Coup, King, Crisis

As new publications trickle out from a much delayed production process, the latest is a book review by JCA editorial board member Michael Connors.

He reviews a collection edited by exiled Thai academic Pavin Chachavalpongpun, Coup, King, Crisis: A Critical Interregnum in Thailand, published by Yale Southeast Asia Studies as Monograph 68.

This book had quite a trip to publication, with the original publisher NUS Press accepting the book and processing through production to printing and then abruptly deciding to cancel the publishing contract in March 2020. As usual in authoritarian states, no explanation regarding the withdrawal was provided, but presumably under pressure from state and university authorities. NUS Press is a disgrace.

Thankfully, Yale took up the collection, leading to the review.

The book includes an Introduction and 14 chapters. While Connors notes the unevenness usually seen in collections, he assesses it “an important volume that sets a new tone for the future of scholarship in Thai studies. It is adventurous because the contributors have mostly written original, empirically based, theoretically pluralistic pieces that are mostly uninterested in policing disciplinary boundaries.”

Kevin Hewison’s Chapter 5 is described as a:

Chomsky-like skewering of King Vajiralongkorn. Vajiralongkorn’s natural uncouthness, to be polite, seems to have been exacerbated by the ‘maladies of several decades of waiting for a royal parent to die’ (119). There is a point to Hewison’s painful detailing of an unfortunate misfitting of personality and destiny: he disagrees with the idea that Thai politics from the late 1990s to the present has been dominated, even determined, by the politics of royal succession. Hewison traces the succession crisis to the 1970s, but not in terms of who would sit on the throne, but on how to manage the long wait for an ill-fitting heir apparent. The chapter is weighty with grotesque details regarding the consolidation of the heir’s power, touching on palace insiders’ imprisonment and alleged murder. Hewison’s chapter is likely to make for uncomfortable reading for those who thought King Bhumibol’s successor would be more democratically inclined.

Overall, Connors detects that the chapters “are recognisably about political morbidity,” with this engendering “a melancholy to the book that takes full flight in the contribution of the long-time scholar of lèse-majesté, David Streckfuss (Chapter 13)”:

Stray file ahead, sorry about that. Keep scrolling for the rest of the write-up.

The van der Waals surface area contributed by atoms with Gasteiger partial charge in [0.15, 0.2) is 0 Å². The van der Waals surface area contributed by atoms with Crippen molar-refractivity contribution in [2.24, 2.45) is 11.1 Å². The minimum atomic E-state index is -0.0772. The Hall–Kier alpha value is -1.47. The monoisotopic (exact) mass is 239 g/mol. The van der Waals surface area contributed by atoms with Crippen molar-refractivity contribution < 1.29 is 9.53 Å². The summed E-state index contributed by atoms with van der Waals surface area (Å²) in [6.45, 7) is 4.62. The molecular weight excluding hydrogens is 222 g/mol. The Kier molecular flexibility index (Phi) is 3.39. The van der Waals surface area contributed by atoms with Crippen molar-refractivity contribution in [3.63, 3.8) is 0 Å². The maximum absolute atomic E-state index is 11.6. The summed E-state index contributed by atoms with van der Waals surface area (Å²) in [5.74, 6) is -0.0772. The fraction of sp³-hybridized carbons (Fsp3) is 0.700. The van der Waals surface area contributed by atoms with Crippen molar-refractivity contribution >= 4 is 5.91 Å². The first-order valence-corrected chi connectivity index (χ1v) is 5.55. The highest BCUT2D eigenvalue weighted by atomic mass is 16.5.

Streckfuss provides an inventory of the mechanisms for state repression against speech, recounting episodes of surveillance by the military dictatorship in the post-2014 period to nullify resistance. ‘Absurdist’ is how he casts these things for what they do to the protagonists and victims. Some years ago, Streckfuss sought stories about self-censorship regarding the monarchy. His respondents testified the damage done by holding back (most, including this author, have done so). Streckfuss draws on those ‘confessions’ to explore the soul-damage, individual and public, that results. It says a lot that even the iconoclast Pavin reports to Streckfuss that he self-censors on the monarchy when the context seems right or that third party damage might result. The chapter’s conclusion is a fitting conclusion for the book: ‘The Thai military government and its manifestation was neither terrifying nor brutal, but rather absurdly banal and profoundly stupefying. The junta did not just seize power; it heralded a new age where Thai society will have little chance to communicate and might in time become paralysed’ (333).

Connors also adds an commentary on the path of contemporary social science, observing that “the volume eschews that kind of social science rigour that produces rigor-mortis that habitually stiffens everything it touches into rarified variables in the positivist hope that the human laboratory, controlled through research design, will yield generalisable laws.”

In contrast, this “volume speaks to the strained human spirit in the face of the bleakest of situations – a country run by dictators and usurpers.” While the contributors don’t guess at what will happen next, they do provide “multiple scenarios.”

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